The first surgeon I went to told me there was nothing wrong and asked, " What do you want me to do? Stink a needle in your boob and pop your implant? " I never saw that doctor again. Go to a research team-based center. You deserve the latest, best informed information from a team, not a single individual opinion. You know when something is not right with your own body. Find the team that respects and values your input.

Further, there are a few in the cancer community that are pushing for IS/contained cancer to be monitored and not treated and no longer classified as cancer. I have followed some of the debate. But from personal experience, I am thankful that my doctor at University of Cincinnati Barrett Center, the doctor from Sloan-Kettering who recently debated on PBS News Hour as well as other medical professionals that know that cancer is cancer is cancer.

Waiting for cancer in infiltrate/invade was not a risk that needed to be "monitored" and that was a decision made with my treatment team and family. I had a bilateral mastectomy. My cancer was contained, all 18.2 x 5.4 x 3.6 cm and my path. report revealed significant changes in thee other breast. Changes related to lobular cancer, not the DCIS of the left breast.

Never gone "public" but it is time in support of treatment, acknowledgement of large institutions that know that cancer contained is cancer, and to debunk the myths and "gossip" that exist.

Support research, local organizations, and people on this journey whether it's someone that opts for preventative measures following genetic testing, removal of contained cancers, treatments that may be different than the norm, and/or a person's right to alternative measures, or to stop treatment.

Let's respect individuals, medical teams of professionals, and decisions made between patients and their care communities.

Oxford, OH

April 2014 . . . . . 17 years!

April 2014 I will celebrate 17 years being in remission from breast cancer. I was diagnosed at 49 with stage 2 breast cancer. I had skipped a year having my mammogram and when I finally had it, my doctor saw two "suspicious" areas, both turned out to be cancer. A left breast mastectomy was done followed by four infusions of cytoxen and adriamycin--my life was spared. Since that time I have shared the importance of breast cancer awareness to everyone who will listen. in 2007, together with friends, we raised over $10,000 and walked the Susan Komen 3-Day in Phoenix. That was the year I turned 60--2007--which also marked my ten year anniversary. Everyday is a gift. And I thank GOD that he spared me so I could tell my story and maybe through it, others will become aware of this horrible but "curable" disease. Please support breast cancer awareness. Share with your friends the importance of mammograms and self examination.


Donna Flower Kievit
New Bedford, MA

my story of breast cancer

From a young age I knew all about cancer, my mother died at 29yrs old from breast cancer I just 5yrs old. It made me and my sisters very aware of it, so when I found my lump at 25yrs old I knew straight away and went to the doctor the next day and got referred to belfast city hospital where I spent 3hrs getting tests done and finally on 16th january 2012 I was diagnosed with 3rd stage aggressive breast cancer. I have 3 young children just like my mum but I remained positive and went for surgery after 1st surgery I needed more as they found it had sprend which knocked me abit but then I got it and went for 6months of chemo which was hell hated the needles the sickens missing out on things with my kids cuz I was so ill but finally finished that and started 4wks of radiotherapy til I finally was told I was finished treatment exactly one week from Christmas. But on 3rd January my birthday I received a letter saying im a brca 1 gene carrier, I was upset as ive a 90% chance of getting cancer, but on the plus side I get alot more check ups and therapist for more surgery and family members where able to be tested aswel. Im still waiting for more surgery which will reduce my % of getting cancer again which will be relief. Im 28yrs old now and been cancer free for 2yrs now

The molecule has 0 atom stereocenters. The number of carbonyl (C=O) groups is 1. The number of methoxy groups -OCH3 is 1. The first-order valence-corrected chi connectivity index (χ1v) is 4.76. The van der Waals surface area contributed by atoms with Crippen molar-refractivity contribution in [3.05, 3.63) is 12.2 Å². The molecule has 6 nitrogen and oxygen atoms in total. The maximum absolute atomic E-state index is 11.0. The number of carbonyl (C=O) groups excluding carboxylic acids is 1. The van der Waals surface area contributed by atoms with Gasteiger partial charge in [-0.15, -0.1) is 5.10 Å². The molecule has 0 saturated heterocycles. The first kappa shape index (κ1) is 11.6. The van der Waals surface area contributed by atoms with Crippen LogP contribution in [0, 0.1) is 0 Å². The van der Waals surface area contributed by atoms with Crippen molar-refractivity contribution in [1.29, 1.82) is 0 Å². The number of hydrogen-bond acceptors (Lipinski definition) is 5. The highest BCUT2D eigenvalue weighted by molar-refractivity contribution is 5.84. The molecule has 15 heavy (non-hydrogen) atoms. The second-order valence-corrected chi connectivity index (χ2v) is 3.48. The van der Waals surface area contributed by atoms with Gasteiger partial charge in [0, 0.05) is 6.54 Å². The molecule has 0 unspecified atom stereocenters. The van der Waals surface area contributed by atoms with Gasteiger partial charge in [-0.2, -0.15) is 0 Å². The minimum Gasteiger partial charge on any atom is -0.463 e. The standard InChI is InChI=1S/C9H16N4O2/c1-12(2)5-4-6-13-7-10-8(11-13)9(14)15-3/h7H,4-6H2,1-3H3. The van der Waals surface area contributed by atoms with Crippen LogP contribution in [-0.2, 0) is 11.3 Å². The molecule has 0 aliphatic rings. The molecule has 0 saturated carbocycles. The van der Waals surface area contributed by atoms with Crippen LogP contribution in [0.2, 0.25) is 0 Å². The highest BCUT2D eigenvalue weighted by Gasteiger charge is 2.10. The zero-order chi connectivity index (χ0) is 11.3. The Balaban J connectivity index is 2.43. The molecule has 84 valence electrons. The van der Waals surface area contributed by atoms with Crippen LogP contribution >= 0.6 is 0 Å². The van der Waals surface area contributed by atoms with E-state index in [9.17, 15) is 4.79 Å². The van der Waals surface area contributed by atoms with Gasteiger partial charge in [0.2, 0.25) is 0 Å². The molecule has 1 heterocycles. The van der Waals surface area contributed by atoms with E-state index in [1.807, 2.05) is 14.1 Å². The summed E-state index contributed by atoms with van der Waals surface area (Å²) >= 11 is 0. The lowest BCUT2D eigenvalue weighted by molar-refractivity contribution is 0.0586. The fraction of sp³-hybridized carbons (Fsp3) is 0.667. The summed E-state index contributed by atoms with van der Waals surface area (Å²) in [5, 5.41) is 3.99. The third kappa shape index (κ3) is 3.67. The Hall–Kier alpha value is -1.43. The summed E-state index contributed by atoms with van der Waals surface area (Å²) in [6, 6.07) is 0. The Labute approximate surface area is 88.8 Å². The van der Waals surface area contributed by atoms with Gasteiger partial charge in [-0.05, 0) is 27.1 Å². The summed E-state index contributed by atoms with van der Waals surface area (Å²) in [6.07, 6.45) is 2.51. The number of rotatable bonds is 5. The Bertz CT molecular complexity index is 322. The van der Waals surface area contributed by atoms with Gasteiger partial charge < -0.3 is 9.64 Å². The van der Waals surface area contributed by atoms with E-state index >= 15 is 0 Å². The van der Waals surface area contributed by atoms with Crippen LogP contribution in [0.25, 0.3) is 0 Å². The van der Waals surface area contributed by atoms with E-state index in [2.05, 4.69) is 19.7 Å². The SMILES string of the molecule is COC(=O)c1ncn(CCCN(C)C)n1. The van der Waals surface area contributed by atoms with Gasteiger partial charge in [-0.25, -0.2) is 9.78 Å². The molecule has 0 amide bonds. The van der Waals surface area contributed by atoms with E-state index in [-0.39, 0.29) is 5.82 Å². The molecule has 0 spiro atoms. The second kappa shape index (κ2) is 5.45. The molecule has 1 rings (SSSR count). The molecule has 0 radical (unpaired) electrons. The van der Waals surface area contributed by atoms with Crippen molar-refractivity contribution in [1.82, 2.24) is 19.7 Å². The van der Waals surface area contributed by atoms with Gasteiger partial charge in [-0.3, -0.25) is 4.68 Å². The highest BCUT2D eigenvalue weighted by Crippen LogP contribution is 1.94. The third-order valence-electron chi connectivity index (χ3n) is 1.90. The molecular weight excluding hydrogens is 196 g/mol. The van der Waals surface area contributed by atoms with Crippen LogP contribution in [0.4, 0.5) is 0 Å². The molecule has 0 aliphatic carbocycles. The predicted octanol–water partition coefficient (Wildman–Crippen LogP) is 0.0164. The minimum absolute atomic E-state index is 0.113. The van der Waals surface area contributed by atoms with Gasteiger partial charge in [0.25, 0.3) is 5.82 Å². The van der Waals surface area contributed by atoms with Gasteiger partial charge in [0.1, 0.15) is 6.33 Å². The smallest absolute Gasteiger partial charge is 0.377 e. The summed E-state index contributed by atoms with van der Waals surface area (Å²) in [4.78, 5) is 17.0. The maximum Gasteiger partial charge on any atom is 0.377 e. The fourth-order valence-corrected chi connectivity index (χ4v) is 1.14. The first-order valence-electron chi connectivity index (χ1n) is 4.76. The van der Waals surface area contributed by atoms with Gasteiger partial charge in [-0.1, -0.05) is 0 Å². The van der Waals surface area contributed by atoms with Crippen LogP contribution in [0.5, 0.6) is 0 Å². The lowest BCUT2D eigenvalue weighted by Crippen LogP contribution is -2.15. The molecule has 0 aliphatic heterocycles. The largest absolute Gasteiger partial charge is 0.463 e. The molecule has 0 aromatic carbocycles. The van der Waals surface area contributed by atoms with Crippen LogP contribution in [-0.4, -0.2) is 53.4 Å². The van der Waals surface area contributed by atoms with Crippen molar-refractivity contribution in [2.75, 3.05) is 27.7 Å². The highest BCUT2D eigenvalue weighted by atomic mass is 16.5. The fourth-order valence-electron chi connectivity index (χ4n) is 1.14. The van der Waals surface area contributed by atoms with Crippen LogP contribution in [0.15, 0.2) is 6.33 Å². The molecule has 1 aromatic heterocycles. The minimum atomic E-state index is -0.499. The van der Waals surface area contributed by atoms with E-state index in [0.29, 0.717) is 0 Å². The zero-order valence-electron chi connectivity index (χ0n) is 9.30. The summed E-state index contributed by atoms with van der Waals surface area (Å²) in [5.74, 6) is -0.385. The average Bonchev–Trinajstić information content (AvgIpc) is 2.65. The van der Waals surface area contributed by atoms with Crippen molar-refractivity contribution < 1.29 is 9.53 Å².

Jodie Mcauley
belfast, Ireland

A Second Look at Life

There is a particular week in 2008 that brings a mix of good and bad memories: my husband and I celebrated our 5th wedding anniversary and closed on our first home, my son was turning three-years-old and starting preschool and, oh yeah, I was diagnosed with stage three triple negative breast cancer at the age of 29. I have memories of packing our belongings to move into our new home and just collapsing on the floor in tears. I remember my wonderful doctor spending 2 hours with me explaining my treatment plan. I remember each of my friends signing up to go with me for my chemo appointments and sitting there with me the entire time. It was, during this time in my life, that I saw how strong my family and friends are and how valuable they are to me. I put my faith in God and kept going!

I remember one appointment with my doctor when we were discussing my fertility during chemo. He said, "there is a chance you won't be able to have more children after chemo." I was devastated because I always wanted to give my son a sibling to grow up with. We continued with my treatment. 8 chemo treatments followed by 30 days of radiation, a bilateral mastectomy and reconstruction.

That was 5 years ago this month! Just last week I saw my doctor for the last of six-month check-ups. I can now go once a year. Triple negative breast cancer is the most aggressive type of breast cancer. I am so thankful to my family, friends, doctors, but most importantly to God for giving a second look at life. The best part of this story is that I DID give my son a sibling. In 2011, I had a healthy, happy baby boy! There is hope ! There is ALWAYS hope!

Lisa Milne